I count myself lucky to have received three James Beard Awards for my writing as well as for Leite’s Culinaria. My work has also appeared in The New York Times, Martha Stewart Living, Saveur, Bon Appétit, Gourmet, Food & Wine, Yankee, Los Angeles Times, Chicago Tribune, The Washington Post, and more.

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5 from 3 votes (1 rating without comment)

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Recipe Rating


  1. 5 stars
    This black coffee ice cream is so easy to make and dangerously delicious! The coffee flavor is intense and the ice cream is so creamy. It is the coffee ice cream of my dreams. At home, I mostly eat ice cream in the evening so I made it with Pete’s decaf French Roast beans. Instead of using a ziplock bag to chill the ice cream base, I poured it into a quart jar, then refrigerated it overnight. I churned the ice cream in the morning and enjoyed it that evening.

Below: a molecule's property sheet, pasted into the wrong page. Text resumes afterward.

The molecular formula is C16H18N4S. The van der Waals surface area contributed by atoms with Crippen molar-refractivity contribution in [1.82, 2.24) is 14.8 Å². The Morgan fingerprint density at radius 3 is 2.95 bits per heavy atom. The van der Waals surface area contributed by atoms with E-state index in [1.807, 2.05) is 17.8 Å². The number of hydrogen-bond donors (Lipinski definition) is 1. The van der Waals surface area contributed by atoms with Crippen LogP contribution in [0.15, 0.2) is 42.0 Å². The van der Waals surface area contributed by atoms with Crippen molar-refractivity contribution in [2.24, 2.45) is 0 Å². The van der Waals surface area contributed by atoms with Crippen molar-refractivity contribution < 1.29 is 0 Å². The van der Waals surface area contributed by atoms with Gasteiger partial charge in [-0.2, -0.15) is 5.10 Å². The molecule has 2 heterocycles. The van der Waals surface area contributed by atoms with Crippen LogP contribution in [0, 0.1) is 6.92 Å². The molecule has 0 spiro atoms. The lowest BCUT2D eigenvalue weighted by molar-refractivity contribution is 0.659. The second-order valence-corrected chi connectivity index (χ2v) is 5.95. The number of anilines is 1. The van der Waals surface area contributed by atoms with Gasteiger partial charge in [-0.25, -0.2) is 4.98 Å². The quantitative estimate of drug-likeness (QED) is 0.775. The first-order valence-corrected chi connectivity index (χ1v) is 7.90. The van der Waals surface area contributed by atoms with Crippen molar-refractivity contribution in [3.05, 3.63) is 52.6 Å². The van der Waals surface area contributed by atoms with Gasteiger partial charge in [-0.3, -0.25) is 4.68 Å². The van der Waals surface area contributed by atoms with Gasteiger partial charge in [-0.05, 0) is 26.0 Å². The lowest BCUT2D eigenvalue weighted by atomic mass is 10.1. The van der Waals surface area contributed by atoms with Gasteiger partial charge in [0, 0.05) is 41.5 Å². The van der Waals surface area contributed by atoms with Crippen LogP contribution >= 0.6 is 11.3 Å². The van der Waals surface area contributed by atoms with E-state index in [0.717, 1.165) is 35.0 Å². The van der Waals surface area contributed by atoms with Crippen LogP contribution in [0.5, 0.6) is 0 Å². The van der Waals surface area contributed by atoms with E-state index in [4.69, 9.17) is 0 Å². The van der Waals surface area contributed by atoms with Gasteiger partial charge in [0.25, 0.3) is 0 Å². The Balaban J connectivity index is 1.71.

2. I discovered her original recipe several years ago and have never used another except for a few from David Lebovitz. Her coffee ice cream is the best but add a swirl of melted chocolate and you have better than the best.

  3. What if you don’t have an ice cream maker? Can it just be frozen in a tub? Could it be 1/2 frozen and whirled in a blender to add air and then back into the tub and frozen?

    1. We’ve tried numerous recipes for ice cream that don’t call for a maker, Rattildamae, and our testers are always disappointed in the texture if they go in expecting the creaminess of ice cream. So no, definitely don’t freeze it in a tub. I like what you propose regarding blending it and returning it to the freezer. It’s not quite the same as churning but it may work. I suggest you pour the ice cream mixture into a large shallow container, such as a metal baking pan, and place it the freezer and then every 30 minutes or so transfer it to the blender and whirl it a little. Kindly let us know how it goes!